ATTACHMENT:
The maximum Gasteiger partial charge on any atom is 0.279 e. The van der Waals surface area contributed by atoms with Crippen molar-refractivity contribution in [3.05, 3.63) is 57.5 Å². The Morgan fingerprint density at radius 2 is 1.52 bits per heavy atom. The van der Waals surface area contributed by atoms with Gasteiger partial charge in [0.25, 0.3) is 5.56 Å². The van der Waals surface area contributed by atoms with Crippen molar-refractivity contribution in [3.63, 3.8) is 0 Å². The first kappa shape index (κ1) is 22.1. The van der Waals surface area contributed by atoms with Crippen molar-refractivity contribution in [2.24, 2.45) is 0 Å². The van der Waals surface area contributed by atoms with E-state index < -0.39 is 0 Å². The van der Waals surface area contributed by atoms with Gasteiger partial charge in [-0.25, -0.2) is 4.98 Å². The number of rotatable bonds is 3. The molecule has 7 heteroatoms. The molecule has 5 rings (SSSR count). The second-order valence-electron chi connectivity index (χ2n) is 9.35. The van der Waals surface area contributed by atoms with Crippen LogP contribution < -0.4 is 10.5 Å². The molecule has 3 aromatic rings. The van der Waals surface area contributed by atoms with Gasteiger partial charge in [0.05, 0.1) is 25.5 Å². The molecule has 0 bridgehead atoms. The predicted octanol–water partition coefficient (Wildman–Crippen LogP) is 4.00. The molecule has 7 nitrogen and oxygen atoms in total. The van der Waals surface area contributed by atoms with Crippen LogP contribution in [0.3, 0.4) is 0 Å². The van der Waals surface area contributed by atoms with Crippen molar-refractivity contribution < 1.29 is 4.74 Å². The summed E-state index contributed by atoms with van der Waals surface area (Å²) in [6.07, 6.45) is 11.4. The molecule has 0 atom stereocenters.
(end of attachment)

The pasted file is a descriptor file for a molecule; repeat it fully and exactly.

The maximum Gasteiger partial charge on any atom is 0.279 e. The van der Waals surface area contributed by atoms with Crippen molar-refractivity contribution in [3.05, 3.63) is 57.5 Å². The Morgan fingerprint density at radius 2 is 1.52 bits per heavy atom. The van der Waals surface area contributed by atoms with Gasteiger partial charge in [0.25, 0.3) is 5.56 Å². The van der Waals surface area contributed by atoms with Crippen molar-refractivity contribution in [3.63, 3.8) is 0 Å². The first kappa shape index (κ1) is 22.1. The van der Waals surface area contributed by atoms with Crippen molar-refractivity contribution in [2.24, 2.45) is 0 Å². The van der Waals surface area contributed by atoms with E-state index < -0.39 is 0 Å². The van der Waals surface area contributed by atoms with Gasteiger partial charge in [-0.25, -0.2) is 4.98 Å². The number of rotatable bonds is 3. The molecule has 7 heteroatoms. The molecule has 5 rings (SSSR count). The second-order valence-electron chi connectivity index (χ2n) is 9.35. The van der Waals surface area contributed by atoms with Crippen LogP contribution < -0.4 is 10.5 Å². The molecule has 3 aromatic rings. The van der Waals surface area contributed by atoms with Gasteiger partial charge in [0.05, 0.1) is 25.5 Å². The molecule has 0 bridgehead atoms. The predicted octanol–water partition coefficient (Wildman–Crippen LogP) is 4.00. The molecule has 7 nitrogen and oxygen atoms in total. The van der Waals surface area contributed by atoms with Crippen LogP contribution in [0.3, 0.4) is 0 Å². The van der Waals surface area contributed by atoms with Crippen molar-refractivity contribution < 1.29 is 4.74 Å². The summed E-state index contributed by atoms with van der Waals surface area (Å²) in [6.07, 6.45) is 11.4. The molecule has 0 atom stereocenters.